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The circle is a common diagram American Indian cultures use to identify their relationship with the natural path. The Diné culture and philosophy have a circle path or sun path. We use the Circle of Life path to stay in balance and not stray off the path which is known as hozho. Our children are not using the circle and prefer the Western society's linear way of living and thinking. In classrooms and schools, Diné educators who are administrators and teachers need to teach our children the Circle path because it is within our culture. The subject of microbiome with the Circle of Life is a way to connect to our children because it incorporates how to live with self-respect, reverence, balance, harmony, beauty, power, and wisdom. We need to teach our children so they learn and use the sun path to understand their past, to reflect on their present, and to guide their future.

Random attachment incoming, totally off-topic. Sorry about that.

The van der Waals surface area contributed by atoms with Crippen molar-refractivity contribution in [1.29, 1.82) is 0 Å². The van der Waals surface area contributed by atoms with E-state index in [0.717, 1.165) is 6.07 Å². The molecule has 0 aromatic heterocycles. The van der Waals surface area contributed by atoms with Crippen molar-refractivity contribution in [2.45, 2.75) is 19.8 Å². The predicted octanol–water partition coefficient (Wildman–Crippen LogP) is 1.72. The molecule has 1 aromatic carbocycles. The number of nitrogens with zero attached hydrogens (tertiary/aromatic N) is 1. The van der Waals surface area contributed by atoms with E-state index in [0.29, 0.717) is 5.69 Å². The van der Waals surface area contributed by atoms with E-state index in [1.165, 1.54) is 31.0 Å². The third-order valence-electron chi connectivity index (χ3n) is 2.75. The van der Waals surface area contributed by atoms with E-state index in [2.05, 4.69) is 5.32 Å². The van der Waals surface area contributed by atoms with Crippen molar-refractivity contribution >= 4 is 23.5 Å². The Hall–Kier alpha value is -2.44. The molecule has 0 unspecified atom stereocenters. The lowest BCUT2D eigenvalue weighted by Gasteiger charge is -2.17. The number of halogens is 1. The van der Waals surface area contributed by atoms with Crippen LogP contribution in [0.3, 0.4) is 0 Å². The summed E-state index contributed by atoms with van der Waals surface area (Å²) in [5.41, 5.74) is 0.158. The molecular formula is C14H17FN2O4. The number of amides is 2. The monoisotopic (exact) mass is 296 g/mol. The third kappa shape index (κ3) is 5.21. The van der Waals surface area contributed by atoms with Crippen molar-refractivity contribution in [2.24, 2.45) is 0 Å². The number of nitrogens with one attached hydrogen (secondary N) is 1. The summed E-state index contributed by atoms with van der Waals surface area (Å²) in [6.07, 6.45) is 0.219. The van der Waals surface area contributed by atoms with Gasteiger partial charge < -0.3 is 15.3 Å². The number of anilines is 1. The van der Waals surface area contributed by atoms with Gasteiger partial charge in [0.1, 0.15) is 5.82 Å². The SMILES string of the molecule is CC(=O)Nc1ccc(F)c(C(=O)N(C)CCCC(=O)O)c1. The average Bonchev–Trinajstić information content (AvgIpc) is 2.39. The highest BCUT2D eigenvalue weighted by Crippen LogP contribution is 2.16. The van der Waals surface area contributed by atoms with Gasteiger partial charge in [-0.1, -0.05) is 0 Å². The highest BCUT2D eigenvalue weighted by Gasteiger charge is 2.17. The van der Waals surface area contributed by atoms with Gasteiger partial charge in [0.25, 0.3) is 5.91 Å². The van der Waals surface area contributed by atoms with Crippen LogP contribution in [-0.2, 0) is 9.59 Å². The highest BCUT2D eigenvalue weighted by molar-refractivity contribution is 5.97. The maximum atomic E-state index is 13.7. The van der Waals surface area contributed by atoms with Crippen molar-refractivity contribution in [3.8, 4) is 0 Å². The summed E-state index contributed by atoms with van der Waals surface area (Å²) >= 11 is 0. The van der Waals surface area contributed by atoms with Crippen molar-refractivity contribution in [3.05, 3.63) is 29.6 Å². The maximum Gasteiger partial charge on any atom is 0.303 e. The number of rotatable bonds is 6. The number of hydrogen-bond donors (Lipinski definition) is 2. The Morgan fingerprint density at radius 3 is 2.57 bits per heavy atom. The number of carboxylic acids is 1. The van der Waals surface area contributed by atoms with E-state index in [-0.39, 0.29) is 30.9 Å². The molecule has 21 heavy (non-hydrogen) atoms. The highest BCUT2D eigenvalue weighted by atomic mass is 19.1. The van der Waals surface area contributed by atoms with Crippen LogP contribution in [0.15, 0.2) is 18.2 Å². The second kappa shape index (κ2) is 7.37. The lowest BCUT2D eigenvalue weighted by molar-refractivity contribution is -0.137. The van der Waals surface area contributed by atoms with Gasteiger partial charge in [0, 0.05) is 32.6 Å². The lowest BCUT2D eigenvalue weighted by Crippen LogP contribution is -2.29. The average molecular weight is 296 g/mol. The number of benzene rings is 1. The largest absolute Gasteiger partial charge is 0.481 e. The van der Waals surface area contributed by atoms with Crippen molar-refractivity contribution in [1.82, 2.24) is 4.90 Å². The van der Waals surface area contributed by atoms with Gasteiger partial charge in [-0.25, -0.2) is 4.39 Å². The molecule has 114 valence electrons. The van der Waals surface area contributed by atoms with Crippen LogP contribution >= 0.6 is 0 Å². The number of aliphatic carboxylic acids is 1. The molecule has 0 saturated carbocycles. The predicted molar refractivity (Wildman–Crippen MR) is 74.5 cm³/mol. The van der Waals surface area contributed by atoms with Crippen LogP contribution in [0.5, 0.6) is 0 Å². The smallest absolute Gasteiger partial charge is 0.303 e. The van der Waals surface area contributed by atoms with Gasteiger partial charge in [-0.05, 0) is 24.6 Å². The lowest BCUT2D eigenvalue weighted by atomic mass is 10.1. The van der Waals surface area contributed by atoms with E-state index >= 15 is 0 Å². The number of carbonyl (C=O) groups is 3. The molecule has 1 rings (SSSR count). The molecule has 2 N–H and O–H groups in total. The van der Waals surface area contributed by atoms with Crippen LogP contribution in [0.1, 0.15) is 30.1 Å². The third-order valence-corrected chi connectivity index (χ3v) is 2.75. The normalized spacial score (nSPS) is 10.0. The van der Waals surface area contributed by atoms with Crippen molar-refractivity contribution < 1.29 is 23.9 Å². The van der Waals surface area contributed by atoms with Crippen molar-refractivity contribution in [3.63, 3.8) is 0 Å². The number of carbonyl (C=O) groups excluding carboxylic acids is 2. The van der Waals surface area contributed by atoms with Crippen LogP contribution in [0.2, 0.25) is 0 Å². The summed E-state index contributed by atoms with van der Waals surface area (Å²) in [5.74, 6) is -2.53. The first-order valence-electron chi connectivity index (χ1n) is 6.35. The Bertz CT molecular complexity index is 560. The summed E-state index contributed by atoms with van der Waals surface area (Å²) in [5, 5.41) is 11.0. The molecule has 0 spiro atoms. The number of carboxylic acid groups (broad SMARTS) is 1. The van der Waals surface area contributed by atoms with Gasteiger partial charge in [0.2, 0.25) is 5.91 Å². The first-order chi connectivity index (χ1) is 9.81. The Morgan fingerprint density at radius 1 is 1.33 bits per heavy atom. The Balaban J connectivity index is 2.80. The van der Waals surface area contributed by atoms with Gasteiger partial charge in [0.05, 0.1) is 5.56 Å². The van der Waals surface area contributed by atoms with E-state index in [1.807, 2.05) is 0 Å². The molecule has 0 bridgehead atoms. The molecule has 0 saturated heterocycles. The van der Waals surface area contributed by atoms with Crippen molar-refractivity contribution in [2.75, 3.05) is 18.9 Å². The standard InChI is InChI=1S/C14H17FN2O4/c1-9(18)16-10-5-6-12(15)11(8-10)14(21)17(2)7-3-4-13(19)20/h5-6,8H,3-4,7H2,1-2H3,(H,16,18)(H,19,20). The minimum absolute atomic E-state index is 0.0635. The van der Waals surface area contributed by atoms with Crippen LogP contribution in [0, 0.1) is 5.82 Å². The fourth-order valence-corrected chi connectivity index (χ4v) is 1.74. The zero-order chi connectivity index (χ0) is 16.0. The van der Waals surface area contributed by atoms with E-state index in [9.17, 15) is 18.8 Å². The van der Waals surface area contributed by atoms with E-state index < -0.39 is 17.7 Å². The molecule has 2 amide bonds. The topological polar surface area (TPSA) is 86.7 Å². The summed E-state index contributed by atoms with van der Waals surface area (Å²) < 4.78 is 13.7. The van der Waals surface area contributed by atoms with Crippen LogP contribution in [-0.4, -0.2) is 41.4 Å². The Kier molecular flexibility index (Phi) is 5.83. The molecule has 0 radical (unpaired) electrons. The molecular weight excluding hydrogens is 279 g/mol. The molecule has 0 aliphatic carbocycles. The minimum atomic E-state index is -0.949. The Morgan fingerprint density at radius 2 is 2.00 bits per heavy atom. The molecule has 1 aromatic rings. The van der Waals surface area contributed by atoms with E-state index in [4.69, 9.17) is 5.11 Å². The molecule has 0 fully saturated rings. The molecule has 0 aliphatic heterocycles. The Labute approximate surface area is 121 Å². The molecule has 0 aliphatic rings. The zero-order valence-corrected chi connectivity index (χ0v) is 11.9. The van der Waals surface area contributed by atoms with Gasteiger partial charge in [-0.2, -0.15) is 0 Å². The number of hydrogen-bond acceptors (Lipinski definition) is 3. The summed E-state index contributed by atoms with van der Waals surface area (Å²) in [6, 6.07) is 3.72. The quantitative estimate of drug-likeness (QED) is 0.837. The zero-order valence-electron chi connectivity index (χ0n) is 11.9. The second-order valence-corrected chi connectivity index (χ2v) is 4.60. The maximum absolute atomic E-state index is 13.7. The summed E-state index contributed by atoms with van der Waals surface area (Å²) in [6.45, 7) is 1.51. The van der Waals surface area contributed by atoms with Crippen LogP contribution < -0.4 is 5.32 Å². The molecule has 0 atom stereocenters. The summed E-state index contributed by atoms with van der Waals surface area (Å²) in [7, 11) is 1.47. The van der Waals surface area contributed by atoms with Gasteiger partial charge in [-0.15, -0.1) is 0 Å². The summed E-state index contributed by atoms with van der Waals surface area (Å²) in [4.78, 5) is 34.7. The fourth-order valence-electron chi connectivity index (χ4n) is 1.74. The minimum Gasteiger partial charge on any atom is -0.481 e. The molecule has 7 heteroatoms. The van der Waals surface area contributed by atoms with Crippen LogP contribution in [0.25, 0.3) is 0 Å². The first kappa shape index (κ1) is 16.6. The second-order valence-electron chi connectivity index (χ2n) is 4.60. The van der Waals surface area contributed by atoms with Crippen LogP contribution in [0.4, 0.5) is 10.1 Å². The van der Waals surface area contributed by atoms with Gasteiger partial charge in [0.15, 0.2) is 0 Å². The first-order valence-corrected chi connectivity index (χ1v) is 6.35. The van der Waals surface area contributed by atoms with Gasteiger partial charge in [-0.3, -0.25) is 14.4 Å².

The unit will cover the Circle of Life, the history of the 1918 influenza pandemic, and how it affected the Diné people, and the spread of the bacterial disease tuberculosis on the Navajo reservation. I will introduce my unit on a chart paper explaining the concept of the circle path in living a long life. The learning activities are interviewing a grandparent and creating a book about any of the topics the students learned. Other activities are using a microscope to view cells on ready-made slides and a nurse or community health worker presenting information about tuberculosis.
(Developed for Integrated Science and Diné Culture, grade 5; recommended for Science and Diné Culture, grades 4-5)